Sergey Brin's Google+ posting from the morning of the election along with a great couple of lines in Larry Page's interview with Wired magazine's Steven Levy, I'm considering a sort-of resolution for myself. I say "sort-of" because instead of it being resolved that I will never ever do something (I am not Taylor Swift) or that I will always and forever every single day of my life do something, I'm thinking that this is just something I want to keep in mind and work at changing slowly.
At the hearings and afterward in the commentary, there was some talk about who "won" the showdowns. That disturbed me more than I would have expected especially since, by almost every account, Mrs. Clinton won and I'm Team Hillary (not Team McCain) anyway. It bothered me because of two things: One, this isn't a win or lose competition. Four people were murdered. Making it a Repub or Democratic problem doesn't matter. Two, the winning and losing distracts us from governing.
In Sergey Brin's Google+ posting he said that he was depressed about the partisanship that is so integrated into our politics. I don't think that he was suggesting that we all come together and agree with one another. Instead, it's about being able to disagree civilly, argue logically, and use data and information. I have no doubt that Brin has no interest in compromising on matters such as evolution or global warming. The data has settled those matters and now that we have that settled, what are we going to do? The partisanship he despises is the stuff that keeps us from even approaching a solution because instead we're fighting over who gets to claim the win and assign the loss.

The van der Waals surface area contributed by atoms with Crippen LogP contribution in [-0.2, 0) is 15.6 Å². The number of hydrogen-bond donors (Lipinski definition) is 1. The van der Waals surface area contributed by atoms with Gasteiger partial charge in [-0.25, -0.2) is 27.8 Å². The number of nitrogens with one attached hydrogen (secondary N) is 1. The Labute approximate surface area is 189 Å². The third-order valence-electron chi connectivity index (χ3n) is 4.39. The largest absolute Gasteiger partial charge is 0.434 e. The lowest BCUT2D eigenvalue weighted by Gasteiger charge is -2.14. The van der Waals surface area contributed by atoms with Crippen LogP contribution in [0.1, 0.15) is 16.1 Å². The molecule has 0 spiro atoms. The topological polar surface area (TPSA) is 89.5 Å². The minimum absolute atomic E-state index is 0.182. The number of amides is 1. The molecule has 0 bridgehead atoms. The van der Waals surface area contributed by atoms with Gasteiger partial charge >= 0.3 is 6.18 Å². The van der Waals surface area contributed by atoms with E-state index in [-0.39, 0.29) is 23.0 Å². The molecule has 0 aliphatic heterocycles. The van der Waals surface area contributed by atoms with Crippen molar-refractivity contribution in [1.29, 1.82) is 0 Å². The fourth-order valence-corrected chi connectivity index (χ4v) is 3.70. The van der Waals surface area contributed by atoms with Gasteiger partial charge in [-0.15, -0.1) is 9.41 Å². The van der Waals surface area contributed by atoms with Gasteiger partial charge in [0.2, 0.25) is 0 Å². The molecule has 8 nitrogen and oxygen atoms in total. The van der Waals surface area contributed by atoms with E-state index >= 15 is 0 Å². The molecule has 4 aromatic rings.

Secretary Clinton let people on both sides make their speeches and then stuck to facts and figures. Her questioners blustered and, save for one moment, she did not. Bluster is the nonsense of people intent on a win.
Reminds me of the idiots on the Ravens and Patriots teams who feuded and thumped their chests. I mean really, who gives a damn? It's football, you morons. I care more what the temperature is than whether you won your game.
Which brings me to Larry Page and his interview with Steven Levy. Here's the first part that I really liked:
Wired: Steve Jobs felt competitive enough to claim that he was willing to “go to thermonuclear war” on Android.
Page: How well is that working?There's the crux of winning and losing versus living. Seems to me that Larry Page is intent on living and following through on his vision. I'm not saying that he's as pure as the driven snow or that this isn't about making oodles of money. I just think that he understands that working against someone is much, much less productive than working on something.
I think about this stuff in politics, in technology, and in schools. The current paradigm is to think of schools winning or losing (and this is why we accept ridiculous programs entitled Race to the Top). Kids win or lose at the test game. Teachers win or lose based on kids' wins and losses at the test game. Schools win or lose in the funding game based on how well the kids win or lose in the testing game. And now states get to win or lose based on schools winning or losing which is based on you know what.
Winning or losing have been sold as the only options. There are others.
- Just play the game and live the life. I play basketball often and rarely keep score. I run races without a thought to winning or much thought to my times. I enjoy the games and races more this way.
- Choose your own outcome. Take this blog. The supposed win is to get thousands of readers, quit my job, and do this for a living. Anything less is a loss. But I've decided the writing is everything and I win by writing on.
- Finally, don't play the game. Don't quit life, just stop playing to win or lose. Radical stuff!
My sort-of resolution then is to move away from winning and losing, to focus on living and playing a whole different kind of game.